We have rejected taxes which encourage fraud. Is there any need to show how deadly this struggle between government and citizens is? And can one not see at a glance that it is ruinous even in financial terms? We added that when excessive taxes wiped out a branch of commerce, this was an attack on industry. Spain was punished for just such an attack. Several of her mines in Peru remain undeveloped because the tax due to the King absorbs the whole output of their proprietors. This hurts both the treasury and individual people.14
We condemned lotteries, though their revenue is easily collected, because they have the effect of corrupting men. Governments themselves, however, pay the penalty for that corruption. First of all, the harm lotteries do to production diminishes reinvestment and therefore national wealth. Secondly, the crime they cause among the working class is, when we put all moral questions to one side and think of it only in fiscal terms, a public expense. Thirdly, minor officials let themselves be seduced by the spell of lotteries, and the costs fall on governments. There were under the Directory in a single year twelve million francs’ worth of bankruptcies among tax collectors, and it was shown that about two-thirds of these collectors had been ruined by the lottery. Finally, the gathering of a tax of this sort, though easy, is nonetheless expensive. To make lotteries pay, you must multiply the temptations, and to multiply the temptations you must also multiply the offices. Hence the high collection costs. In M. Necker’s day, income from the lotteries stood at 11,500,000. Collection cost 2,400,000 or close to 21 percent, such that the most immoral tax was at the same time the most costly to the state.15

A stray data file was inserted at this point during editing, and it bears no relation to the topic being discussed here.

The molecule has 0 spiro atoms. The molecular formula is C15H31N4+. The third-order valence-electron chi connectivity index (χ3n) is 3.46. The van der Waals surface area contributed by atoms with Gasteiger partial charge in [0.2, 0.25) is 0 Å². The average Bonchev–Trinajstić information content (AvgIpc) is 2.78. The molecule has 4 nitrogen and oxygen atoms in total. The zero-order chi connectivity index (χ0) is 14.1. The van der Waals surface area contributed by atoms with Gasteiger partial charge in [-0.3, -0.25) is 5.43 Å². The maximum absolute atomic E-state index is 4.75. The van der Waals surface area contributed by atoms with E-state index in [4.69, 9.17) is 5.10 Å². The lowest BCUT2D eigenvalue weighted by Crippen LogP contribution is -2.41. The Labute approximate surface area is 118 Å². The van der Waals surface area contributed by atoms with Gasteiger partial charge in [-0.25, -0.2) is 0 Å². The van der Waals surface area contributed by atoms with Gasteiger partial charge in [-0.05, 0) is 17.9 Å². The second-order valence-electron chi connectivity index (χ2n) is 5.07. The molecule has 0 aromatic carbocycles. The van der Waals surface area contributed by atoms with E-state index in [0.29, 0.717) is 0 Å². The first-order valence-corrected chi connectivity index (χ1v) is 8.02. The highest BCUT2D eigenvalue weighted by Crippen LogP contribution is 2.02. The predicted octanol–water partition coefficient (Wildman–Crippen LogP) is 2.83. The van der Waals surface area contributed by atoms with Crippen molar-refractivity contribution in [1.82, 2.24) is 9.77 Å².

We showed lastly that taxes should never bear on anything save incomes. When they cut into capital, first of all they ruin individuals and then the government. The reason is simple.
All men with some idea of political economy know that expenditures fall into two types: the productive and unproductive. The first are those which create wealth, and the second those which create nothing. A forest which is cut down to build ships or a town is used up as much as one consumed by a fire. In the first case, however, the fleet or city which has been built more than replaces the forest which has disappeared; in the second only ashes remain.